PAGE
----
What is malpractice?
Malpractice is one of a lawyer’s everyday worries. Failing to communicate regularly with clients, missing court dates or statutes of limitation, and failing to identify conflicts of interest are only a few of the malpractice dangers Wisconsin lawyers face. Malpractice insurance (also known as professional liability insurance) is an insurance policy that lawyers purchase to defend against and provide coverage for malpractice claims brought by clients and some third parties that may have standing under case law or statute. As described in the definition below, malpractice is when a lawyer has “screwed up” (or so a party may claim).
Malpractice: The delivery of substandard care or services by a lawyer, doctor, dentist, accountant or other professional. Generally, malpractice occurs when a professional fails to provide the quality of care that should reasonably be expected in the circumstances, with the result that her patient or client is harmed. In the area of legal malpractice, you need to prove two things to show that you were harmed: first, that your lawyer screwed up; and second, that if the lawyer had handled the work properly, you would have won your original case.
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Why do I need malpractice insurance?
Malpractice insurance usually provides for defense of any claim and payment of claims up to the limit of the policy. Many malpractice insurance providers also provide resources, articles, forms, and even continuing legal education to help their customers manage malpractice risks. While malpractice insurance is not required, the State Bar’s Practice411™ considers maintaining malpractice insurance to be a “best practice”: it shows that you are serious about protecting your client’s interests if you make a mistake, rising to the level of malpractice, that cannot otherwise be corrected.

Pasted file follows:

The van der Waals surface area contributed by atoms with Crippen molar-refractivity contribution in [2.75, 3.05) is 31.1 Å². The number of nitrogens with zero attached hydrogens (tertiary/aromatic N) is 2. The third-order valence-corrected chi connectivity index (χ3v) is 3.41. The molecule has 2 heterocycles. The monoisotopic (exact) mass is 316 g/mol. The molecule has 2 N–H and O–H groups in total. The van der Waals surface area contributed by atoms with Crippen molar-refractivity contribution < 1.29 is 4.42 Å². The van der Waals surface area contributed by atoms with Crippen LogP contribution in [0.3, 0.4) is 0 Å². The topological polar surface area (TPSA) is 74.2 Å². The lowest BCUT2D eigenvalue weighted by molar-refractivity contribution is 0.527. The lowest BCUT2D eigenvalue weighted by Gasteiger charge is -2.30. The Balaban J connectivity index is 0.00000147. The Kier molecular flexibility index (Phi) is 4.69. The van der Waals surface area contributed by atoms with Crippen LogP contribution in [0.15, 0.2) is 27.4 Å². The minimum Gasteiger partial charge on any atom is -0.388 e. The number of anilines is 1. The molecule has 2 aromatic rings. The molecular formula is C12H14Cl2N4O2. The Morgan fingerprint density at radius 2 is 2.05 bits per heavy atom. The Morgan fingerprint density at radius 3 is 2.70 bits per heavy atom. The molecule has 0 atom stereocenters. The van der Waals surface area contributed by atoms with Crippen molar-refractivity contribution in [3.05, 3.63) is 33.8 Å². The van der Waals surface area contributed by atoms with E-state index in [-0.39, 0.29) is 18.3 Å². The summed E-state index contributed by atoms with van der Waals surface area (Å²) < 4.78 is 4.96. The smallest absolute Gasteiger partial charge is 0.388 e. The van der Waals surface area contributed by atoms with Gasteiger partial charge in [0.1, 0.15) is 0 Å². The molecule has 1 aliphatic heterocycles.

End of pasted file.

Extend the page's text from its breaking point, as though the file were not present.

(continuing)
Nerino J. Petro Jr., Northern Illinois 1988, is the advisor to the State Bar of Wisconsin Law Office Management Assistance Program (Practice411™). Joe McCarthy, vice president of underwriting, WILMIC, contributed to this article.
Malpractice insurance policies are “claims made” policies: these types of policies protect you for wrongful acts that occur and are reported to your malpractice insurance provider during the period that the malpractice policy is in continuous force, as well as any acts that first occurred during a retroactive or extended reporting period provided for in the policy itself. For example, if your policy is in effect for 2013 and has a retroactive date of June 1, 2011, if a claim is made in 2013 for a malpractice that occurred in March 2012, your current policy provider for 2013 will defend you (assuming the claim does not fall within one of the policy exclusions). If the claim is for malpractice that first occurred in May 2011, your current provider will not defend you because the malpractice occurred outside of the retroactive or extended reporting period.
Claims made policies differ from occurrence-based insurance policies for commercial or personal liability and casualty policies. Under occurrence-based policies, you submit the claim to the insurance provider in place on the date of the injury. That is, if the act occurred in 2001, you would look to the insurance provider that provided coverage for you in 2001, not 2013.
How are premiums determined?
Your malpractice insurance premium may be based on several factors, including how many lawyers are in your firm and how many of them will be insured; how many years you have been practicing law; the amount of coverage you are seeking and the annual deductible amount you request; whether you have systems in place to minimize potential malpractice risk; and any recent claims.